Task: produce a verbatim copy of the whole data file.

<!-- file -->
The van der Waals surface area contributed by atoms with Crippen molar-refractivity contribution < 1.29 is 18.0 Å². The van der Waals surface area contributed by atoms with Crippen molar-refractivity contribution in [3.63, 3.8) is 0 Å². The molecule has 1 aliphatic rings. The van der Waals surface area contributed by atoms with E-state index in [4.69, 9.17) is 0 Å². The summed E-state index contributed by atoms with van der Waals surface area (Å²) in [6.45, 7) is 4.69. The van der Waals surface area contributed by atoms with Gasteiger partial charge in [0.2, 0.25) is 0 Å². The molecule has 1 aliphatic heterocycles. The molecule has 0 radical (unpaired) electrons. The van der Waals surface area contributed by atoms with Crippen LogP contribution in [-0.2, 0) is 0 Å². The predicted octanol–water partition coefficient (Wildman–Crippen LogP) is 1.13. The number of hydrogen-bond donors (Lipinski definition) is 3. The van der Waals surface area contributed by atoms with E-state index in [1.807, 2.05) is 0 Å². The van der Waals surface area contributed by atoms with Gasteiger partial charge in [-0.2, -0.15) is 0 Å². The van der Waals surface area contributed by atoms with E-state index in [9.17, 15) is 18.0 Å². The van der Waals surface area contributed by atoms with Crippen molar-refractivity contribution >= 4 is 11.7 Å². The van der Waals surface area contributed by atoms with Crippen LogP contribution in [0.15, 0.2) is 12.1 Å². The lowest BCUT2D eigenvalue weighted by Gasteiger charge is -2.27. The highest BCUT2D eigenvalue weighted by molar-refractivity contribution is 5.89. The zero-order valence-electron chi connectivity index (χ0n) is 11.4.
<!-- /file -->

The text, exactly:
The van der Waals surface area contributed by atoms with Crippen molar-refractivity contribution < 1.29 is 18.0 Å². The van der Waals surface area contributed by atoms with Crippen molar-refractivity contribution in [3.63, 3.8) is 0 Å². The molecule has 1 aliphatic rings. The van der Waals surface area contributed by atoms with E-state index in [4.69, 9.17) is 0 Å². The summed E-state index contributed by atoms with van der Waals surface area (Å²) in [6.45, 7) is 4.69. The van der Waals surface area contributed by atoms with Gasteiger partial charge in [0.2, 0.25) is 0 Å². The molecule has 1 aliphatic heterocycles. The molecule has 0 radical (unpaired) electrons. The van der Waals surface area contributed by atoms with Crippen LogP contribution in [-0.2, 0) is 0 Å². The predicted octanol–water partition coefficient (Wildman–Crippen LogP) is 1.13. The number of hydrogen-bond donors (Lipinski definition) is 3. The van der Waals surface area contributed by atoms with E-state index in [1.807, 2.05) is 0 Å². The van der Waals surface area contributed by atoms with Gasteiger partial charge in [-0.2, -0.15) is 0 Å². The van der Waals surface area contributed by atoms with E-state index in [9.17, 15) is 18.0 Å². The van der Waals surface area contributed by atoms with Crippen molar-refractivity contribution >= 4 is 11.7 Å². The van der Waals surface area contributed by atoms with Crippen LogP contribution in [0.15, 0.2) is 12.1 Å². The lowest BCUT2D eigenvalue weighted by Gasteiger charge is -2.27. The highest BCUT2D eigenvalue weighted by molar-refractivity contribution is 5.89. The zero-order valence-electron chi connectivity index (χ0n) is 11.4.